There are career breakthroughs, like young Priyanshu Rajawat’s at the Orleans Masters. And then there are life-breakthroughs like Toh Ee Wei’s. Again at Orleans Masters. The Malaysian 22-year-old mixed doubles champion from the final event of the European swing, suffered from bone tuberculosis just a year ago. 12 months after the diagnosis, treatment and rehab and training, the livewire on a doubles court, was back alongside Tang Jie Chen to claim her first tournament victory. It brought the pairing within the Top 20 in mixed doubles, a call-up to Malaysia’s Sudirman Cup squad and it brought oodles of inspiration to those who watch badminton’s champion practitioners who overcome some very dire diagnoses and return to win on court.

Bone TB is very painful, ‘very suffer’ like Ee Wei says, stressing that popping painkillers was fairly routine when she struggled with the ailment. The most heartbreaking thing for her was that it made her mother weep, watching her struggle in hospital. She sounds upbeat over the phone having spent a month-full of tournaments, though jetlagged on her return from France, she says. Losses could keep her focussed on what to do next, but it was after the win that she finally looked back at the travails of the last one year. An Insta post would alert the world to what she had gone through.

Ee Wei was diagnosed with Bone TB at 21. She had suffered from acute sinus issues (chronic sinusitis) prior to that in February of 2019. A junior World Championship silver medallist back in 2018 alongside Pearly Tan, she underwent a surgery for sinus-related issues at 18. It’s been there all the time, she says, the sport of badminton amplifying trouble in something as basic as breathing. The nose would be blocked, and it would be very hard to breathe. Yet, Bone TB would be another punch in the gut. It was especially thwarting for someone so sporty and bubbly, dynamic and lively as Ee Wei.

She had started badminton at age 7, playing in the house in Malacca. Her father would watch her getting immersed in the sport and pack her off to a local coaching centre. After a week of training, the sessions would increase. There’s a Youtube clip of Ee Wei’s, where she dives in front from the midcourt to send back the shuttle, and then next instant, tumbles back to sit on the court floor, and still manages to return from that hugely unbalanced position. There’s another where she misses a forehand tap completely like a racquethead gasping at air, but then drops the racquet and connects a backhand with the dipping shuttle below net level. Ee Wei simply loves badminton and is mightily good at it too. Koo Kien Keat, former doubles great from Malaysia, calls Ee Wei a ‘daring player’. You wouldn’t know if you watched her only on court, just how debilitating her situation was, just months ago.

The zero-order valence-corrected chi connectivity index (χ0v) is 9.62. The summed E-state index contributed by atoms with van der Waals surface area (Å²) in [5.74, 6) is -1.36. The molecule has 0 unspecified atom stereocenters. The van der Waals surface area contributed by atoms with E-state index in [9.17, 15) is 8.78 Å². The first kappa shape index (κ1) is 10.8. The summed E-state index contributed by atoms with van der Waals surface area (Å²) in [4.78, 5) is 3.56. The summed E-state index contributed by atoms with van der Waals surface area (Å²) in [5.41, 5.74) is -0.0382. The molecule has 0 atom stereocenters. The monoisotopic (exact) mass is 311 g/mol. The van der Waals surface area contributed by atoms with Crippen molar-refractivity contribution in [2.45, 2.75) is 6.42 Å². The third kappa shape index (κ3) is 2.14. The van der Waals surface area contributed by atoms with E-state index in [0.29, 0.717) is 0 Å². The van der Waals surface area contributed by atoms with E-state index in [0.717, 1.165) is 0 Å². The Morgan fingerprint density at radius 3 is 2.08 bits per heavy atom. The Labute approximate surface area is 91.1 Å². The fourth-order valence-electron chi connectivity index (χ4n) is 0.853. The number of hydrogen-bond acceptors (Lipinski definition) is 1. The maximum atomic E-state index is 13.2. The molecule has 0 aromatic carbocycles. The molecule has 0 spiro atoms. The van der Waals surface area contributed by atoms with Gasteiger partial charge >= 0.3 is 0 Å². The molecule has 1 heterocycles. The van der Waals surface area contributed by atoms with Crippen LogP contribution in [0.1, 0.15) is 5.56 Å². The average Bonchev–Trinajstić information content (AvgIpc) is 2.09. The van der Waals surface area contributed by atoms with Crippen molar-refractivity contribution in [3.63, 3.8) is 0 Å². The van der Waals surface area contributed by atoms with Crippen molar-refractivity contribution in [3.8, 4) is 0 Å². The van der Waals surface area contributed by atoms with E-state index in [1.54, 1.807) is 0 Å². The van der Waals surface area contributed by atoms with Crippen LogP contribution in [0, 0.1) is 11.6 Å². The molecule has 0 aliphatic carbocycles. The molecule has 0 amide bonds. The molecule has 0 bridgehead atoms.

She recalls starting to train a month after her hospital treatment for bone TB was over. ‘No muscle, no energy, no strength for 3 months,’ she remembers. While her teammates trained on the courts, and she would hear them squeal and guffaw as doubles sessions do, she would be in the gym in a tranquil tedium, knowing she had a lot of strength work to catch up on. What others took for granted – the speed, the strength, the breathing, the stamina – she would need to slowly build. Just getting to a badminton court would be a struggle, as coaches Nova Widianto and Rexy Mainaky would urge her to take it slow and not rush. ‘Slowly. Slowly, slowly’ she recalls the strength returning for her to play her delectable and delightful strokes the way she liked playing them. The coaches knew her struggle, her federation rallied around her and they wanted her back to being her spry self, she recalls.

A fan of the legendary Indonesian Lilyana Natsir, Ee Wei would be paired with Tang Jie Chen, a power player, around the same time as when Nova and Rexy joined hands for Malaysian doubles – last December. But the beauty of the partnership is that they won the Orleans title even without adequate court time. She would be trundling away in the gym, with not many on-court sessions together with her partner. She fought through that post-rehab conditioning soreness of muscles, every day. She would work with S&C coach Nick Hedayatpour, who is called the strength artist at Kuala Lumpur.

At Orleans when Ee Wei and Tang Jie beat Lee Chia Hsin-Ye Hong Wei of Taiwan 21-19, 21-17 in 35 minutes for the title after four mere months of training, it was a breakthrough alongside young Priyanshu’s to remember the Super 300 by.

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